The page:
President Obama's order to resume military trials at Guantanamo Bay and establish a system to hold some detainees indefinitely ends a difficult chapter in the story of the U.S. prison and the Obama White House.
Obama came into office two years ago promising to close the U.S. prison at Guantanamo Bay, Cuba, within a year. The executive order he announced Monday serves as acknowledgment that it will remain open for some time.
The order lends formal permission to the policy by which the U.S. has held detainees at the prison — detainees who, in most cases, have not been charged or convicted but are deemed too dangerous to release. It also ends a two-year ban on the use of military commissions to try suspected terrorists.
Obama said Monday that his new policies will help "bring terrorists to justice." But the new policy statement wasn't much more than a recognition of fact and frustration.
Congress has forbidden the administration to bring terrorism suspects from Guantanamo onto American soil for trial or imprisonment and also has made it harder to send detainees to other countries.
Obama has said he is still committed to closing the prison and trying terrorists in civilian courts. But Monday's announcement made it clear that he would not be able to fulfill one of his most famous promises: "I have said repeatedly that I intend to close Guantanamo, and will follow through on that," he said on 60 Minutes shortly after he was elected.
"This has turned out very badly for them," says Ben Wittes, an expert on law and terrorism at the Brookings Institution.
The executive order "begins a process of breaking the paralysis that has gripped the administration on a subject that was, two years ago, supposed to be one of their early and very vivid accomplishments," Wittes says.
The order also acknowledges that the prison population has probably reached an irreducible minimum, he says. It's "an effort to create a process for long-term detainees at Guantanamo, whom they are not going to be letting go anytime soon and they hope to be eventually moving to the U.S. when they close Guantanamo," he says. "But that doesn't seem to be happening, either."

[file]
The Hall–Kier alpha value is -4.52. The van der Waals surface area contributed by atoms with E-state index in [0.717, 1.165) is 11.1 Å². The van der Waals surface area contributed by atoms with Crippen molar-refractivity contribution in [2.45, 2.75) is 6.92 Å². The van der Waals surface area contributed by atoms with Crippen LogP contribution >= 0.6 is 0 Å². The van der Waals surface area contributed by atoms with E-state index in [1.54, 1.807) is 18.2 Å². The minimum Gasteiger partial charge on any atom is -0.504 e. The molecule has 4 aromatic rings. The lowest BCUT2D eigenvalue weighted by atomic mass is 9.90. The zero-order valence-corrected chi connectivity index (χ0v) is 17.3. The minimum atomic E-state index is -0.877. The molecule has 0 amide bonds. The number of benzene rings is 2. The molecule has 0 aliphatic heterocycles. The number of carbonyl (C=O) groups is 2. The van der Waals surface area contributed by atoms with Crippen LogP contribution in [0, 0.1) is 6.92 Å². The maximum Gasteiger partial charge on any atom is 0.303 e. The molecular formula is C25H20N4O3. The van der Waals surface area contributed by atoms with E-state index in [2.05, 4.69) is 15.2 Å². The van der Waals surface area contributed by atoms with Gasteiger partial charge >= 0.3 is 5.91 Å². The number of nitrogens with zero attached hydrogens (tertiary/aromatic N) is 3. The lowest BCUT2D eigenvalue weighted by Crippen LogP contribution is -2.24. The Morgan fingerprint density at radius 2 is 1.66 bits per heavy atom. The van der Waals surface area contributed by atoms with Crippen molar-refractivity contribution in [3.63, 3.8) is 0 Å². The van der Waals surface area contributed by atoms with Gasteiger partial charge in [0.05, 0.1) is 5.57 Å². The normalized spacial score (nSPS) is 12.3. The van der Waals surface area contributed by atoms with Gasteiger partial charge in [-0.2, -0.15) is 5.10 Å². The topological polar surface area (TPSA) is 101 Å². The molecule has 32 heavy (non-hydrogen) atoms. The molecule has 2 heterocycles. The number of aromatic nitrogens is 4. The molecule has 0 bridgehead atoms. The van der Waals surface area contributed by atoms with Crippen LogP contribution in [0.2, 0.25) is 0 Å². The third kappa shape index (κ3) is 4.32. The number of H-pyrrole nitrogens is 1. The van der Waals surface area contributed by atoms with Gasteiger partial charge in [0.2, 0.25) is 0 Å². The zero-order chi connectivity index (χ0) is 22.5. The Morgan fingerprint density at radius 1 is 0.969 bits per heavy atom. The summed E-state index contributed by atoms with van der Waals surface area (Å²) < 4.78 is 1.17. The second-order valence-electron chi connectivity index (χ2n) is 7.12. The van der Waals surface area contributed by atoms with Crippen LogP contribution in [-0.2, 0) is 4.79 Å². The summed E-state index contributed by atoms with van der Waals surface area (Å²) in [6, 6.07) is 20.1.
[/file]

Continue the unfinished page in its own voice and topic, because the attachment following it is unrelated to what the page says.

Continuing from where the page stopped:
The administration put the military trials on hold for two years so that it could review the status of the 170 or so remaining detainees and make changes in the military tribunals, including rules of evidence and a review process for the detainees.
Administration officials who briefed reporters on background Monday said the changes will protect America's security and uphold the rule of law.
But for civil libertarians like Hina Shamsi, the director of the ACLU's National Security Project, the White House move is the latest in a series of disappointments.
"On the issue of Guantanamo, the high-water mark of the civil liberties record of President Obama on this issue may have been two days after he took office," Shamsi says, "and since then we have only taken steps backward."
The ACLU says it will continue to bring legal challenges to the military commissions, arguing that they do not comply with U.S. or international law.
Meanwhile, new military tribunals are expected to begin again soon. The first trial will be for Abd Al Rahim al-Nashiri, the man accused of masterminding the bombing of the USS Cole, an American warship, in 2000. He has been in custody at Guantanamo since 2006.